Most Evangelical Christians Live Outside North America and Europe, New Study Finds

Will Maule | Contributor | Friday, February 21, 2020
Most Evangelical Christians Live Outside North America and Europe, New Study Finds

Most Evangelical Christians Live Outside North America and Europe, New Study Finds

A new study has concluded that most evangelical Christians do not live in North America or Europe. According to French researcher Sebastian Fath, most actually reside across Latin America, Asia, and Africa.

Of the roughly 660 million evangelicals in the world, roughly 215 million are thought to live in Asia, while 66 million are based in China, 28 million in India, 16 million in Indonesia, 13 million in the Philippines and 9 million in South Korea.

It is estimated that around 123 million live in South America, mostly across Brazil, Argentina and Guatemala. North America is thought to boast around 107 million evangelicals – 93 in the United States, ten million in Mexico and 4 million in Canada. Shockingly, Europe is host to just 23 million.

Fath’s study aligns with a previous report released by the Pew Research Center which highlighted the same explosion of faith across regions outside of the United States. “Christianity has grown enormously in sub-Saharan Africa and the Asia-Pacific region, where there were relatively few Christians at the beginning of the 20th century,” the report reads.

Indeed, many believe that China – where Christian persecution is at extreme levels – will contain the most believers of any country in the world by the year 2035.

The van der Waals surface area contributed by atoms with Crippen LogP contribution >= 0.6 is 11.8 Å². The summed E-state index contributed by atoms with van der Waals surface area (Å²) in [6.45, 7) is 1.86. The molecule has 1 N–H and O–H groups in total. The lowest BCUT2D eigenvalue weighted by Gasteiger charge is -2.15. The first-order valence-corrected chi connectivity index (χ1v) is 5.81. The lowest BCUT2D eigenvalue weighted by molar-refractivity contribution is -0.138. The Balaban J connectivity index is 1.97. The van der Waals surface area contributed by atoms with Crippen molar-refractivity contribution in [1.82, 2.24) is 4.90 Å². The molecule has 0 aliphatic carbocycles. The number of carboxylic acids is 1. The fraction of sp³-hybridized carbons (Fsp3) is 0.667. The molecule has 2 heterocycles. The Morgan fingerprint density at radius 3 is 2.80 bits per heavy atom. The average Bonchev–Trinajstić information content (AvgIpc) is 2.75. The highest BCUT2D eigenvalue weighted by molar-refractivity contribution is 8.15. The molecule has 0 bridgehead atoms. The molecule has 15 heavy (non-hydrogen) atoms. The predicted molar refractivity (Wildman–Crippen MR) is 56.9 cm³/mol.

One thing is clear: evangelical Christianity is spreading far beyond North America, and this trend looks set to continue indefinitely.

“Most Christians in the world today are not westerners and do not speak English as their mother tongue,” Biblical scholar N.T. Wright noted in an interview with The Christian Post.

“Christianity is flourishing in sub-Saharan Africa, in Southeast Asia, in Latin America, in all sorts of ways. And I think we in the West need to not say, ‘Oh well, they're a bit behind and they need to catch up with us.’ We need to say, ‘Maybe it's we who've gone a bit over the hill and we need to be reminded of where the action really is.”

Photo courtesy: ©Getty Images/Kilav

Will Maule is a British journalist who has spent the past several years working as a digital news editor. Since earning a degree in international relations and politics, Will has developed a particular interest in covering ethical issues, human rights and global religious persecution. Will's work has been featured in various outlets including The Spectator, Faithwire, CBN News, Spiked, The Federalist and Christian Headlines. Follow him on Twitter at @WillAMaule.